“No” he responded, “it’s enough gratification for me just to know that I’ve served.”

I didn’t get much sleep that night. I kept thinking about that man. I kept wondering what he might have looked like in a Navy uniform – a Dixie cup hat, a bib in the back and bell bottom trousers. I wondered how many times I might have passed him on board the Kitty Hawk. I wondered how many times I might have seen him and not even said “good morning”, “how are you”, or anything because, you see, I was a fighter pilot and he was just a sailor. How many hours did he spend on that long wooden table in the bowels of that ship weaving the shrouds and folding the silks of those chutes? I could have cared less…until one day my parachute came along and he packed it for me.

So the philosophical question here is this: How’s your parachute packing coming along? Who looks to you for strength in times of need? And perhaps, more importantly, who are the special people in your life who provide you the encouragement you need when the chips are down? Perhaps it’s time right now to give those people a call and thank them for packing your chute.

http://speaker.charlieplumb.com/

A Light In the Darkness

The passengers on the bus watched sympathetically as the attractive young woman with the white cane made her way carefully up the steps. She paid the driver, using her hands to feel the location of the seats, walked down the aisle and found the seat he’d told her was empty. Then she settled in, placed her briefcase on her lap and rested her cane against her leg.

 

It had been a year since Susan, thirty-four, became blind. Due to a medical misdiagnosis, she had been rendered sightless, and she was suddenly thrown into a world of darkness, anger, frustration and self-pity. Once a fiercely independent woman, Susan now felt condemned by this terrible twist of fate to become a powerless and helpless burden on everyone around her.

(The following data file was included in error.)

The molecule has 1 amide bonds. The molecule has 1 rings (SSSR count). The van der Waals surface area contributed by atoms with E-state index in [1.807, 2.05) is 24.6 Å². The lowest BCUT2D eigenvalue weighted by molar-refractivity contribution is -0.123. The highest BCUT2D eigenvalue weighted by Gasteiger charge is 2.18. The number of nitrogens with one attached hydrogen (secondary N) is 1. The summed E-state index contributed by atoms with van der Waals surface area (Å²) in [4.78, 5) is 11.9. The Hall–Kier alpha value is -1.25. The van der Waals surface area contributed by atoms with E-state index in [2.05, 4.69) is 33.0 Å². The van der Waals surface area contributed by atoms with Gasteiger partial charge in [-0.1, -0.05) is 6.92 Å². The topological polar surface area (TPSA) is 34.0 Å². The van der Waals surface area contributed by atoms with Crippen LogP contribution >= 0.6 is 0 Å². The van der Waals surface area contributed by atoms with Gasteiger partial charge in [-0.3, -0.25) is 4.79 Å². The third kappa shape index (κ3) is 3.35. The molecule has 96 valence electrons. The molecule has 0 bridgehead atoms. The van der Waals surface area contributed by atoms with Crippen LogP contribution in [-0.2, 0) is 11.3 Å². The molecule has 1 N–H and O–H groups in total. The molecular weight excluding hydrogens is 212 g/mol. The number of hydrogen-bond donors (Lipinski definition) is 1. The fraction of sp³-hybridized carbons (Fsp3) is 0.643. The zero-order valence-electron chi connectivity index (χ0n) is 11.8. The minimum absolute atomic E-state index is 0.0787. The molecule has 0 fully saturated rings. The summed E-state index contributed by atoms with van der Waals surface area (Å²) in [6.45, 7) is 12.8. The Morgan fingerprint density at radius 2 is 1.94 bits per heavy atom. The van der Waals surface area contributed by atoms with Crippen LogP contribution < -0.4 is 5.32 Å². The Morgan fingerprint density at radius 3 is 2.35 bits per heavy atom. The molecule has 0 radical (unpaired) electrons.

“How could this have happened to me?” she would plead, her heart knotted with anger, but no matter how much she cried, protested, ranted or prayed, she knew the painful truth that her sight was never going to return. A cloud of depression hung over Susan’s once optimistic spirit. Just getting through each day was an exercise in frustration and exhaustion. And all she had to cling to was her husband Mark.

  

Mark was an Air Force officer and he loved Susan with all of his heart. When she first lost her sight, he watched her sink into despair and was determined to help his wife gain the strength and confidence she needed to become independent again. Mark’s military background had trained him well to deal with such sensitive situations, and yet he knew this was the most difficult battle he would ever face.

 businesswoman-in-blindfold

Finally, Susan felt ready to return to her job, but how would she get there? She used to take the bus, but was now too frightened to get around the city by herself. Mark volunteered to drive her to and from work each day, even though they worked at opposite ends of the city. At first, this comforted Susan and fulfilled Mark’s need to protect his sightless wife who was so insecure about performing the slightest task. Soon, however, Mark realized that this arrangement wasn’t working, it was hectic and costly. ‘Susan is going to have to start taking the bus again’ he admitted to himself, but just the thought of mentioning it to her made him cringe, she was still so fragile and so angry. ‘How would she react?’ he admitted to himself again.

  

Just as Mark predicted, Susan was horrified at the idea of taking the bus again. “I’m blind!” she responded bitterly “How am I supposed to know where I’m going? I feel like you’re abandoning me”. Mark’s heart broke to hear these words, but he knew what had to be done. He promised Susan that each morning and evening he would ride the bus with her, for as long as it took, until she got the hang of it. And that is exactly what happened.